NYIT’s Food Choices

One+of+NYIT%27s+Old+Westbury+cafeterias.+Photo+Credit%3A+Jack+Rucigay
One of NYIT's Old Westbury cafeterias. Photo Credit: Jack Rucigay

One of NYIT's Old Westbury cafeterias. Photo Credit: Jack Rucigay

One of NYIT's Old Westbury cafeterias. Photo Credit: Jack Rucigay

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NYIT’s Old Westbury campus has a few different dining halls located at Salten, Riland, Education Hall, and The SAC, all serving, relatively speaking, the same if not very similar food. Most of the food on campus is pre-made and not made to order, with a few exceptions such as omelets or sandwiches. When asking students around campus their thoughts about the food the overwhelming response, was that NYIT’s food isn’t great but it also isn’t terrible, and that the food is somewhat overpriced for what it is. This kind of response was expected, Niche.com ranked NYIT’s food at #737 of 1,071 schools with an overall score of C+, due to the low variety of and moderate value of our food. In case you were wondering, Virginia Tech ranked 1st in the nation.

National rankings such as the survey done by Niche.com need to be taken with a grain of salt; after all, NYIT is a relatively small school in comparison to Virginia Tech’s 30,000 populations, and doesn’t necessarily have the same level of funding as a result. NYIT has also been making significant pushes in recent years to try to improve the overall quality of the food on campus. In particular, one push NYIT has made in recent years has been to make its food more appealing to its international students.

Ed. Hall, Old Westbury cafeteria. Photo Credit: Jack Rucigay

Ed. Hall, Old Westbury cafeteria. Photo Credit: Jack Rucigay

NYIT’s Old Westbury campus has between 7 and 8 thousand students enrolled, and of those 7-8 thousand students, international students make up a sizable portion. It’s fair to say that NYIT has a very diverse, multicultural student base. In fact, on the official NYIT website they claim the NYIT community is made up of students from 100 different countries. That’s 100 different places with different food and cuisines native to their respective countries. How well is NYIT accommodating it’s international students different eating habits?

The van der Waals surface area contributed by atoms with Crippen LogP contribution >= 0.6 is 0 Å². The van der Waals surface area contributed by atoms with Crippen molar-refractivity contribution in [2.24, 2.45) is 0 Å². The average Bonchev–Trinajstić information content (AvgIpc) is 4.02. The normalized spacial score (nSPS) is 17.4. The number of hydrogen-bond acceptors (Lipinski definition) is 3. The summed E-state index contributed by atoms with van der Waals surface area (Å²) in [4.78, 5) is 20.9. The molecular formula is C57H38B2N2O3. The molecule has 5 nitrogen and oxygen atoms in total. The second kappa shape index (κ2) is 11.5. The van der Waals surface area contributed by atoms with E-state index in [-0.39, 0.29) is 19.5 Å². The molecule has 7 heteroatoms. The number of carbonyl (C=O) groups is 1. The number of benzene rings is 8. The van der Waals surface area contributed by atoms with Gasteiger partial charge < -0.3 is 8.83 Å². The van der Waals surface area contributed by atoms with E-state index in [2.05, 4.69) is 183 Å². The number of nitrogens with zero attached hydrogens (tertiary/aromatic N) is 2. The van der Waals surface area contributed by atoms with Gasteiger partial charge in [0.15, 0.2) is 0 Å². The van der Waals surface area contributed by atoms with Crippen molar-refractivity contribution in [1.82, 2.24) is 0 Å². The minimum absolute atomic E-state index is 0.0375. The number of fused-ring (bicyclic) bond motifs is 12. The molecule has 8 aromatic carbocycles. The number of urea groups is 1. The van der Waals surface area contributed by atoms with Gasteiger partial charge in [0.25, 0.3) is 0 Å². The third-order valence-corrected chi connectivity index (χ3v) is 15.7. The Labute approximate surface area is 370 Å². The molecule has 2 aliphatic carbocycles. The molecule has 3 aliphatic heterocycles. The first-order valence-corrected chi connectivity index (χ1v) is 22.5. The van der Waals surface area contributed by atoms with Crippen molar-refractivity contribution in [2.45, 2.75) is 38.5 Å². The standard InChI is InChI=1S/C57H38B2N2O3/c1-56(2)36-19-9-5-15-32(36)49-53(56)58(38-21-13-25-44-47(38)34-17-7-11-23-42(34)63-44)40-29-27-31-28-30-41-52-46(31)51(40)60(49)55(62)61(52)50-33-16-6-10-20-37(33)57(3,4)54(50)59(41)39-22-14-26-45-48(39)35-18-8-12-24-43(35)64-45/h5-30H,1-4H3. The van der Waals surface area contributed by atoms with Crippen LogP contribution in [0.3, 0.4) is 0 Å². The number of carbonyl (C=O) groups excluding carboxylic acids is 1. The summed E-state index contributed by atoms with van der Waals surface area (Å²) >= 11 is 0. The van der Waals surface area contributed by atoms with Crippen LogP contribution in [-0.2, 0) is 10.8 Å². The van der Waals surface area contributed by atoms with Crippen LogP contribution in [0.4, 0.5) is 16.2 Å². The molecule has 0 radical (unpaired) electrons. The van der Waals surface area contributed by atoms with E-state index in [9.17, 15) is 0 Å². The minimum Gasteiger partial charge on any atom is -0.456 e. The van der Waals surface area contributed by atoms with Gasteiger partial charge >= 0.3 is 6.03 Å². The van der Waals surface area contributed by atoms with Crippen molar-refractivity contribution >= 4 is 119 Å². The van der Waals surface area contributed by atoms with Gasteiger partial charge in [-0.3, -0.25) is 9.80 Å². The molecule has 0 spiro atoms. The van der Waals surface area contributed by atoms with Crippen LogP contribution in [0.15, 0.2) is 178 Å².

When asking Amanda Greaves, who works at NYIT’s Salten Cafe, about the variety of international food NYIT serves, she explains “we’re always trying to do new things, every week.” She said that NYIT’s dining services makes a lot of Asian food, stating that noodles and stir frys are “their specialty” and that they always try to do Italian food and pasta at least once a week, as well as Mexican and other Hispanic food.

Their usually is an international option available at one of the dining halls. But what exactly does NYIT’s international student base think? The opinion of NYIT’s international student base is, for the most part, not very far off from that of the general collective student base. When asked her opinion, Mojgan Masuomi, an Iranian born NYIT student, stated that “it’s nice having different kinds of food every day at the cafeteria… but (the variety of food) could be so much better.” She also posed a question of how “fresh or healthy” the food looks, or doesn’t look in this particular situation. Other countries have different rules, regulations and standards regarding their food and how fresh it is; what’s the social norm in America isn’t always what’s expected in other cultures. Additionally she stated that while she “has seen some international food being prepared here” most of the international food seems to be of the same places, namely Asian and Spanish or South American cuisine, “they could add different food to the menu to appeal more to other students.”

Food at Old Westbury cafeteria. Photo Credit: Jack Rucigay

Food at Old Westbury cafeteria. Photo Credit: Jack Rucigay

When asking around about what improvements could be made to NYIT’s dining halls to appeal better to international students, a mixed bag of responses was received. One easy improvement they could make would be to import international snacks to sell in their dining halls. A student who wished to remain unanimous mentioned NYIT has sold pocky (a Japanese snack) before, but now when they go to the dining halls looking for Japanese food “the best I can find is a cup of noodles.” More imported food from around the world would definitely be a welcomed addition by NYIT’s students. Another recommendation was that NYIT opens another dining hall serving only international food, an interesting thought given there are places on campus like De Seversky Mansion which don’t have easy access to a dining hall. Overall, the students like that there’s different food being served every day at NYIT’s dining halls, they just want to see a larger variety of it.
**Do you disagree about the current state of the food here at NYIT? Go to Campusslate.com, where you can voice your opinion in the comments section of this article, as well as read my indepth, completely honest, NYIT review food.**

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